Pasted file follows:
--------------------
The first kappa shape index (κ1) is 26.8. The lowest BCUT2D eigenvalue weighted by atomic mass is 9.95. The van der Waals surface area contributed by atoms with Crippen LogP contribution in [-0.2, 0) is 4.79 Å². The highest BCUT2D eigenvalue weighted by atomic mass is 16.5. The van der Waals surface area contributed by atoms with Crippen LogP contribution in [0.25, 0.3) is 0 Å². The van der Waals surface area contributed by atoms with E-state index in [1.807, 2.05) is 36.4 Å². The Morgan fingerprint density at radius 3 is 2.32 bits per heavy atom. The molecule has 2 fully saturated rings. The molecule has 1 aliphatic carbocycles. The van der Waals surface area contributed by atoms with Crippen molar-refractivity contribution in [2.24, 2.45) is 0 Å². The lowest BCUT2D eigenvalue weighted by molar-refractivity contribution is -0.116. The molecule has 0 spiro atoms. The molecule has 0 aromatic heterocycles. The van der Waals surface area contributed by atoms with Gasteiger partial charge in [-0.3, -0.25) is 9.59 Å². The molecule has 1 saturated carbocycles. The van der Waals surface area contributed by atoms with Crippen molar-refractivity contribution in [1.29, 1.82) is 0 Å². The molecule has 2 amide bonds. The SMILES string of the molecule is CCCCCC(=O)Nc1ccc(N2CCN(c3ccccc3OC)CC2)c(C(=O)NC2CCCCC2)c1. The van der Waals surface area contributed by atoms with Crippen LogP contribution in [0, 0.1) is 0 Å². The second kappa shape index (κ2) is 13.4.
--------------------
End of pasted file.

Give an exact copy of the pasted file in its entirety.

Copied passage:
The first kappa shape index (κ1) is 26.8. The lowest BCUT2D eigenvalue weighted by atomic mass is 9.95. The van der Waals surface area contributed by atoms with Crippen LogP contribution in [-0.2, 0) is 4.79 Å². The highest BCUT2D eigenvalue weighted by atomic mass is 16.5. The van der Waals surface area contributed by atoms with Crippen LogP contribution in [0.25, 0.3) is 0 Å². The van der Waals surface area contributed by atoms with E-state index in [1.807, 2.05) is 36.4 Å². The Morgan fingerprint density at radius 3 is 2.32 bits per heavy atom. The molecule has 2 fully saturated rings. The molecule has 1 aliphatic carbocycles. The van der Waals surface area contributed by atoms with Crippen molar-refractivity contribution in [2.24, 2.45) is 0 Å². The lowest BCUT2D eigenvalue weighted by molar-refractivity contribution is -0.116. The molecule has 0 spiro atoms. The molecule has 0 aromatic heterocycles. The van der Waals surface area contributed by atoms with Gasteiger partial charge in [-0.3, -0.25) is 9.59 Å². The molecule has 1 saturated carbocycles. The van der Waals surface area contributed by atoms with Crippen molar-refractivity contribution in [1.29, 1.82) is 0 Å². The molecule has 2 amide bonds. The SMILES string of the molecule is CCCCCC(=O)Nc1ccc(N2CCN(c3ccccc3OC)CC2)c(C(=O)NC2CCCCC2)c1. The van der Waals surface area contributed by atoms with Crippen LogP contribution in [0, 0.1) is 0 Å². The second kappa shape index (κ2) is 13.4.